It’s hard to imagine that Wajiha Al-Huweidar will be around long if she continues to speak out like this…
The Religion of Peace and MEMRI are reporting today that Saudi women’s rights activist Wajiha Al-Huweidar claims that women in Saudi Arabia have it worse than Gitmo prisoners.
MEMRI has the video clip HERE.
Here’s the transcript from MEMRI:
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Interviewer: There is the notion that Saudi Arabia is the cradle of Islam, as you’ve said, and that it is the most conservative Islamic conservative Islamic country. That is the response you usually get to such questions.
Wajiha Al-Huweidar: Why do we fear other religions? What frightens us? We should have confidence in ourselves and in our religion. There is no religious text that prohibits the establishment of a church or a temple of any religion. If they want to oppose this in Mecca or Al-Madina – there could be a justification for this, but in the other cities, where there are many foreign workers… How can this be justified? It could be justified because these cities are holy to Muslims, even though Mecca… In my opinion, Mecca should be opened to all the Muslim and non-Muslim peoples of the world. How come the Sheik of the Haram Mosque, to this day, comes from the same family and from the same region – Najd.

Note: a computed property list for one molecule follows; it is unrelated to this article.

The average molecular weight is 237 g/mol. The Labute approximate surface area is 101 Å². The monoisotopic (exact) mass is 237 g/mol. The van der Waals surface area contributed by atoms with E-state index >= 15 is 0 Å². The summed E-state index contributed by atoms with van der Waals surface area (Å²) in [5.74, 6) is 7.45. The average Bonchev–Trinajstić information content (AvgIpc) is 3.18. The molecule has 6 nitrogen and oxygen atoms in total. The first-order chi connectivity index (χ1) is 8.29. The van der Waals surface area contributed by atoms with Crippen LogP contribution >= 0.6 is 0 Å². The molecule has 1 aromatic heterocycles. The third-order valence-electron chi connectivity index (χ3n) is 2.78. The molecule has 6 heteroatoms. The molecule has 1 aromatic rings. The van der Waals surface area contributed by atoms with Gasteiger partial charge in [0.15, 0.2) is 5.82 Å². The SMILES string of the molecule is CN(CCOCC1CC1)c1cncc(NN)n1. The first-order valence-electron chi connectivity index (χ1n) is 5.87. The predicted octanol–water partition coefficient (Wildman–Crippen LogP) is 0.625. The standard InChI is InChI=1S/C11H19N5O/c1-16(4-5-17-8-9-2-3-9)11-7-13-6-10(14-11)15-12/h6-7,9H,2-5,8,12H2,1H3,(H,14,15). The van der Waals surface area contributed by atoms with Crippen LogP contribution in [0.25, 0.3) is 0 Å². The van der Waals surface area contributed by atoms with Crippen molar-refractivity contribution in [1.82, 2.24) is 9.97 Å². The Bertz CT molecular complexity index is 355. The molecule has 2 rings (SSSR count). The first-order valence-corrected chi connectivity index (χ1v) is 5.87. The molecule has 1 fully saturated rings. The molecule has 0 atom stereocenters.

Interviewer: What family?
Wajiha Al-Huweidar: It is passed down from father to son in the Subayyil family. Why only this family, and why must it be a family from Najd? How come Saudis have a monopoly on Islam? Are the Saudis the only Muslims? If we want to spread the notion of tolerance towards other religions and sects, the Haram Mosque should be given to the different sects.
Interviewer: Which sects?
Wajiha Al-Huweidar: All of them. Why must the Sheik of the Haram Mosque be of the Hanbali school? Why can’t there be a Hanbali sheik one day, and on other days, sheiks form the Shafe’i, Maliki, Hanafi, Ja’fari, and Isma’ili schools? Why can’t there be sheiks of other nationalities? Why only Saudis?
Saudi society is based on enslavement – the enslavement of women to men and of society to the state. People still do not make their own decisions, but it is the women of Saudi Arabia who have been denied everything. The Saudi woman still lives the life of a slavegirl. So in what way are we different from Guantanamo? At least in the case of Guantanamo, many prisoners have been releases, while we remain in this prison, and nobody ever hears of us. When will we be freed? I don’t know.